1. To prepare this traditional Greek meatballs recipe (keftedes), add all the ingredients into a large bowl and mix well (for about 5-10 minutes), squeezing with your hands, to allow the flavours to blend. Cover the bowl with some plastic wrap and let it rest in the fridge for 1 hour.
  2. Turn the mixture for the keftedes out of the fridge and roll into meatballs the size of a walnut (or bigger if you prefer). If you’re frying them, dredge the rolled meatballs lightly in flour making sure to shake off any excess. Fry until nicely browned on all sides.
  3. The traditional way of cooking Greek meatballs (keftedes) is frying them. Fry the keftedes in batches of 10-15 at a time, until nicely browned on all sides.
  4. Instead of frying you can bake / grill the keftedes in the oven. Preheat the oven at 200C, place the un-floured keftedes on greased baking sheet about an inch apart. Bake for about 20 minutes, turning the meatballs upside down midway through cooking time. The grilled version is much lighter than the fried so theres not excuse to not trying it now!
  5. Keftedes (Greek meatballs) are ideally served as an appetizer (meze) with some creamy tzatziki sauce and pita breads or as a main course with some basmati rice and a Greek salad. Enjoy!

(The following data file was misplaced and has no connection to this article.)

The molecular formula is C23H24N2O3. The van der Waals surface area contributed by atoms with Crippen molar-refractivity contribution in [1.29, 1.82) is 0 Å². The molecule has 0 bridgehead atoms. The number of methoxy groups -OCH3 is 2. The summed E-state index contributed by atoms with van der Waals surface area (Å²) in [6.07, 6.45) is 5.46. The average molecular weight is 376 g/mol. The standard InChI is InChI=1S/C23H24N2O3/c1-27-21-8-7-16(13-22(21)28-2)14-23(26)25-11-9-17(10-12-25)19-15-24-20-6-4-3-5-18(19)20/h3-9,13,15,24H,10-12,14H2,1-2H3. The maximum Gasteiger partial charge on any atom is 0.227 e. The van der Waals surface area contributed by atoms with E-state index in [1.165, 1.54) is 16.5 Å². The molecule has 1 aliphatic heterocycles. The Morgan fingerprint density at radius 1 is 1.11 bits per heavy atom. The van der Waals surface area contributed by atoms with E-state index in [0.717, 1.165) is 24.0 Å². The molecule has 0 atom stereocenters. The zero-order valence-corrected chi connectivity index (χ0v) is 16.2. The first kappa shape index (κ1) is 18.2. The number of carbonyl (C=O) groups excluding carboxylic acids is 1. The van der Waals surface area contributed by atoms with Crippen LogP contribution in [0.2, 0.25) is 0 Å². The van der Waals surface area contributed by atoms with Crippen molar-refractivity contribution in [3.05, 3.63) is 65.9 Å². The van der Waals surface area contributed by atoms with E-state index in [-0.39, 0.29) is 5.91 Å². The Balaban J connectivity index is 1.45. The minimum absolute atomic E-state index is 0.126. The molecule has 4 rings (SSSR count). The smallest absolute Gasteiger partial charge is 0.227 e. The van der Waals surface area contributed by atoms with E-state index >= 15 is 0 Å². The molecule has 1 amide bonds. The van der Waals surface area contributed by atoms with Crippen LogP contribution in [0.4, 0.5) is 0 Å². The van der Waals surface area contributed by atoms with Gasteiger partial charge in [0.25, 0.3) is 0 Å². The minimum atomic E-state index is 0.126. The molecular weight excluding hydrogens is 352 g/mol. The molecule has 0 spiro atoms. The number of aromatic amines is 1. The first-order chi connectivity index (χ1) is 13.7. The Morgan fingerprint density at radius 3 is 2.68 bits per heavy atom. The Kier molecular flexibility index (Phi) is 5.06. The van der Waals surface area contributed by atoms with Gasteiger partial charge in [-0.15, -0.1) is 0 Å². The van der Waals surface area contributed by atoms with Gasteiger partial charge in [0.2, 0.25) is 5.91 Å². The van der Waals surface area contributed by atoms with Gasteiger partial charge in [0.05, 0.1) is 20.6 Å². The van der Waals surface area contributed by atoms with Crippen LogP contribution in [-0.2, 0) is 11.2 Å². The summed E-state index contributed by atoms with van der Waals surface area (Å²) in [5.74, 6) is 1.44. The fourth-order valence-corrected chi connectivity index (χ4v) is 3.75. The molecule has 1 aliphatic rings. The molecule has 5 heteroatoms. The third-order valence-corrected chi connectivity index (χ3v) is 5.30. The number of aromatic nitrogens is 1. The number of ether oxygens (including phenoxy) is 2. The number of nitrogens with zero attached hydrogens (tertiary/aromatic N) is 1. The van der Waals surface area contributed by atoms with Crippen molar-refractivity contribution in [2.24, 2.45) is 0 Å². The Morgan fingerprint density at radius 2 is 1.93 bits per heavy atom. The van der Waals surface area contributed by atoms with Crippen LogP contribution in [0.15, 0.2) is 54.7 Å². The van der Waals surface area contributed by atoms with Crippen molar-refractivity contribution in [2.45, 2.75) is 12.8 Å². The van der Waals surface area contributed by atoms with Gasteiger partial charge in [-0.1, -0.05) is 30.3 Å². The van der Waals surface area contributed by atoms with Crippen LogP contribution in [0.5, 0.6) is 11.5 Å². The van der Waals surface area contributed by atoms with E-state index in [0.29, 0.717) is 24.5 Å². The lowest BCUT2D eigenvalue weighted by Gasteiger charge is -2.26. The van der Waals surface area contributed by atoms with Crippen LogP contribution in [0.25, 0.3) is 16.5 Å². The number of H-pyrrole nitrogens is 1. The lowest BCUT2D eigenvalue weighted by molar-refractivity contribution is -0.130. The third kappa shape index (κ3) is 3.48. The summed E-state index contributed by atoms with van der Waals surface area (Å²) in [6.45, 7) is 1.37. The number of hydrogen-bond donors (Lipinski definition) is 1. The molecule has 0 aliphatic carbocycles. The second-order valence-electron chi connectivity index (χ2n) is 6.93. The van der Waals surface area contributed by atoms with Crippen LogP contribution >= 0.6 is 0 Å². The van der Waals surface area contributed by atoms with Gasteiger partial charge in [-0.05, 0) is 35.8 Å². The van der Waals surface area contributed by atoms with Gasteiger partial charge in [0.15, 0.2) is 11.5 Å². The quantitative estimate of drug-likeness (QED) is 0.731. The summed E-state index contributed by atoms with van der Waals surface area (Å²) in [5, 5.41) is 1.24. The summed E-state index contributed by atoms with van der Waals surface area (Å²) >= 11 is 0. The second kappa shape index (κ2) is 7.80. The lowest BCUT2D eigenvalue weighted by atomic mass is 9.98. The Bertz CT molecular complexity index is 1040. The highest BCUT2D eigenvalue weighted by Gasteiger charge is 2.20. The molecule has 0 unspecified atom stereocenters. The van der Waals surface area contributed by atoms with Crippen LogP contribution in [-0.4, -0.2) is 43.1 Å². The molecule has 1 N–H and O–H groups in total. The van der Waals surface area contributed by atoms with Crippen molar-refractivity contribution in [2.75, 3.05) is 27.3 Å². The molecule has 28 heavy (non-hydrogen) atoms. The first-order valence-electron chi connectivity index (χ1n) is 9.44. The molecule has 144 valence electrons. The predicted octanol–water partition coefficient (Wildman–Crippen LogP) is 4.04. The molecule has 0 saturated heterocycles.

• Serving Size: 1 piece
  • Calories: 63kcal
  • Sugar: 0.3g
  • Sodium: 91.2mg
  • Fat: 2.8g
  • Saturated Fat: 0.8g
  • Unsaturated Fat: 1.7g
  • Trans Fat: 0g
  • Carbohydrates: 4.7g
  • Fiber: 0.3g
  • Protein: 4.5g
  • Cholesterol: 15.8mg

Keywords: Greek Meatballs, Keftedes recipe, How to make Keftethes


  1. Molly, get over yourself. Greeks have a deep history that the Turks wanted abolished. Climb out from under your rock and face it. Greeks have it all, keftedes, baklava and 3,000 years of philosophers, great food, olive oil and wine. Read history books, not Food Network!

  2. Angela Maxwell

    I love this receipe, I use it all the time, it similar to my mothers, she used more mint.
    I thought this was a receipe page, not POLITICAL .
    What do they say Politics & Cooking do not mix.
    I made that up , but sounds good.

  3. Foti Giannopoulos

    Hi Eli, Great Recipe, In our place we add Potato instead of bread, i make them myself as i am a little fussy with my food, but great job,

  4. Katina Tzanavaras

    Is this an election or a recipe blog? The recipe is outstanding!

  5. Sue Stovall

    We made your meat balls for a school project, and everyone loved them. They are amazing, now are going to be my go to meat balls. Thank you.
    By the way she got an”A” giving you credit for the recipe.

  6. I can’t wait to try this recipe. I’ve tried several before but can’t get the texture right. The authentic Greek ones I’ve eaten have a tender/ spongy feel. What am I doing wrong, please?

  7. make hambugers

  8. Made these tonight. Used perhaps double the mint as the ones from my girlfriend’s region in the Peloponnese are quite minty. They tasted just like the ones from there, absolutely spot on! Thanks

  9. Alana Markus

    Can you tell me if dredging in flour is still required if baking?